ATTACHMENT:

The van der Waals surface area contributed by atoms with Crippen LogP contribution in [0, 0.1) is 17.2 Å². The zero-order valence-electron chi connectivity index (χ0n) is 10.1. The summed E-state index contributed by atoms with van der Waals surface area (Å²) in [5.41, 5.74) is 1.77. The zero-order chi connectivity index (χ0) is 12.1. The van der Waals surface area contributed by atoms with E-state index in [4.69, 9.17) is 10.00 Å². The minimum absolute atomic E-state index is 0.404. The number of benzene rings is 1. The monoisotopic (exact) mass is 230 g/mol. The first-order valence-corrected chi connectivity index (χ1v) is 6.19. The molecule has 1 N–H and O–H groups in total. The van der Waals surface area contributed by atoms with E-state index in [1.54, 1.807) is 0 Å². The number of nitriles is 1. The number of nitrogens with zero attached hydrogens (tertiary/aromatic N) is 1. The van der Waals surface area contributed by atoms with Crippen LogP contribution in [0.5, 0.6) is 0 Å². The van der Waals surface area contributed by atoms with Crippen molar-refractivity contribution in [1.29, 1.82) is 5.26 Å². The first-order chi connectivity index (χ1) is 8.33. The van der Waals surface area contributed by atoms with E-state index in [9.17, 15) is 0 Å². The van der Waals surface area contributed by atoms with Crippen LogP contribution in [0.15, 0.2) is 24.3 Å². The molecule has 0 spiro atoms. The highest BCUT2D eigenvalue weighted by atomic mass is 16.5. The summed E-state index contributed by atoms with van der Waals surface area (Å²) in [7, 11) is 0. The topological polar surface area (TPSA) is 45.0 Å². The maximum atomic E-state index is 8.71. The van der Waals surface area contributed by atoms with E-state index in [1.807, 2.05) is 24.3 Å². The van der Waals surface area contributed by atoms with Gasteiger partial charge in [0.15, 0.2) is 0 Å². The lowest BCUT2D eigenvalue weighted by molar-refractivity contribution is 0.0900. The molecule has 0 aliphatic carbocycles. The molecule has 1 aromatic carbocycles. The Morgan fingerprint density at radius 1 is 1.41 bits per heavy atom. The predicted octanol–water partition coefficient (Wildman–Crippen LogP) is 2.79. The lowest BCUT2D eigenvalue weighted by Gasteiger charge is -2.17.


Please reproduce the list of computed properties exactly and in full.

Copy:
The van der Waals surface area contributed by atoms with Crippen LogP contribution in [0, 0.1) is 17.2 Å². The zero-order valence-electron chi connectivity index (χ0n) is 10.1. The summed E-state index contributed by atoms with van der Waals surface area (Å²) in [5.41, 5.74) is 1.77. The zero-order chi connectivity index (χ0) is 12.1. The van der Waals surface area contributed by atoms with E-state index in [4.69, 9.17) is 10.00 Å². The minimum absolute atomic E-state index is 0.404. The number of benzene rings is 1. The monoisotopic (exact) mass is 230 g/mol. The first-order valence-corrected chi connectivity index (χ1v) is 6.19. The molecule has 1 N–H and O–H groups in total. The van der Waals surface area contributed by atoms with E-state index in [1.54, 1.807) is 0 Å². The number of nitriles is 1. The number of nitrogens with zero attached hydrogens (tertiary/aromatic N) is 1. The van der Waals surface area contributed by atoms with Crippen LogP contribution in [0.5, 0.6) is 0 Å². The van der Waals surface area contributed by atoms with Crippen molar-refractivity contribution in [1.29, 1.82) is 5.26 Å². The first-order chi connectivity index (χ1) is 8.33. The van der Waals surface area contributed by atoms with E-state index in [9.17, 15) is 0 Å². The van der Waals surface area contributed by atoms with Crippen LogP contribution in [0.15, 0.2) is 24.3 Å². The molecule has 0 spiro atoms. The highest BCUT2D eigenvalue weighted by atomic mass is 16.5. The summed E-state index contributed by atoms with van der Waals surface area (Å²) in [7, 11) is 0. The topological polar surface area (TPSA) is 45.0 Å². The maximum atomic E-state index is 8.71. The van der Waals surface area contributed by atoms with E-state index in [1.807, 2.05) is 24.3 Å². The van der Waals surface area contributed by atoms with Gasteiger partial charge in [0.15, 0.2) is 0 Å². The lowest BCUT2D eigenvalue weighted by molar-refractivity contribution is 0.0900. The molecule has 0 aliphatic carbocycles. The molecule has 1 aromatic carbocycles. The Morgan fingerprint density at radius 1 is 1.41 bits per heavy atom. The predicted octanol–water partition coefficient (Wildman–Crippen LogP) is 2.79. The lowest BCUT2D eigenvalue weighted by Gasteiger charge is -2.17.